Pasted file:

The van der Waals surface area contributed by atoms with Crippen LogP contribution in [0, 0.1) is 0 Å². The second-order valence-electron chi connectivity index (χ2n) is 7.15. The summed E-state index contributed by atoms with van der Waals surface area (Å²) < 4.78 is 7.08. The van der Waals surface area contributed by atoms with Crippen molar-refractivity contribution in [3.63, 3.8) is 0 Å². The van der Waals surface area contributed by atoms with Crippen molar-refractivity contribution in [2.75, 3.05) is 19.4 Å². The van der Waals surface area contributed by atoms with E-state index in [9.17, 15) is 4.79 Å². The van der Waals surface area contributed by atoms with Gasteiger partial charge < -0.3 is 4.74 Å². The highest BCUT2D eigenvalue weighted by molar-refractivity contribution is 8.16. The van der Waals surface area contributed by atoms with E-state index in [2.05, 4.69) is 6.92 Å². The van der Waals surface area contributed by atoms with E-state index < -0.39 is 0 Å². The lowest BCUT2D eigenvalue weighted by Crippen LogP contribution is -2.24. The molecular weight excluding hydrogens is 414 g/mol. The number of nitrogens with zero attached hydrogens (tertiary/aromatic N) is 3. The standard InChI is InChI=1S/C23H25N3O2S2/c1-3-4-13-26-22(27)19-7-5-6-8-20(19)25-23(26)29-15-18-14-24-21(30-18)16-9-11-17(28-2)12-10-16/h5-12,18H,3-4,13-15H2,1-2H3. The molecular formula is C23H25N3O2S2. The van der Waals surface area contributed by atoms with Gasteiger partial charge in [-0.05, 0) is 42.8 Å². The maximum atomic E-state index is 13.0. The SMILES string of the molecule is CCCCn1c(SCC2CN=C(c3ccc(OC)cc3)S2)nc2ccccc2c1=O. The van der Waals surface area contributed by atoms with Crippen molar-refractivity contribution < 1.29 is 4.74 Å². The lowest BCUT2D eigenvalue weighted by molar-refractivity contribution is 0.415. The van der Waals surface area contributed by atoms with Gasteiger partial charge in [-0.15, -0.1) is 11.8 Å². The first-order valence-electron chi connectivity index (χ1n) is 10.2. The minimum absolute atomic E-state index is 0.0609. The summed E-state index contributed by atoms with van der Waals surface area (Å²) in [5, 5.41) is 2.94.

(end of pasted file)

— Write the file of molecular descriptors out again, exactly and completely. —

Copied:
The van der Waals surface area contributed by atoms with Crippen LogP contribution in [0, 0.1) is 0 Å². The second-order valence-electron chi connectivity index (χ2n) is 7.15. The summed E-state index contributed by atoms with van der Waals surface area (Å²) < 4.78 is 7.08. The van der Waals surface area contributed by atoms with Crippen molar-refractivity contribution in [3.63, 3.8) is 0 Å². The van der Waals surface area contributed by atoms with Crippen molar-refractivity contribution in [2.75, 3.05) is 19.4 Å². The van der Waals surface area contributed by atoms with E-state index in [9.17, 15) is 4.79 Å². The van der Waals surface area contributed by atoms with Gasteiger partial charge < -0.3 is 4.74 Å². The highest BCUT2D eigenvalue weighted by molar-refractivity contribution is 8.16. The van der Waals surface area contributed by atoms with E-state index in [2.05, 4.69) is 6.92 Å². The van der Waals surface area contributed by atoms with E-state index < -0.39 is 0 Å². The lowest BCUT2D eigenvalue weighted by Crippen LogP contribution is -2.24. The molecular weight excluding hydrogens is 414 g/mol. The number of nitrogens with zero attached hydrogens (tertiary/aromatic N) is 3. The standard InChI is InChI=1S/C23H25N3O2S2/c1-3-4-13-26-22(27)19-7-5-6-8-20(19)25-23(26)29-15-18-14-24-21(30-18)16-9-11-17(28-2)12-10-16/h5-12,18H,3-4,13-15H2,1-2H3. The molecular formula is C23H25N3O2S2. The van der Waals surface area contributed by atoms with Gasteiger partial charge in [-0.05, 0) is 42.8 Å². The maximum atomic E-state index is 13.0. The SMILES string of the molecule is CCCCn1c(SCC2CN=C(c3ccc(OC)cc3)S2)nc2ccccc2c1=O. The van der Waals surface area contributed by atoms with Crippen molar-refractivity contribution < 1.29 is 4.74 Å². The lowest BCUT2D eigenvalue weighted by molar-refractivity contribution is 0.415. The van der Waals surface area contributed by atoms with Gasteiger partial charge in [-0.15, -0.1) is 11.8 Å². The first-order valence-electron chi connectivity index (χ1n) is 10.2. The minimum absolute atomic E-state index is 0.0609. The summed E-state index contributed by atoms with van der Waals surface area (Å²) in [5, 5.41) is 2.94.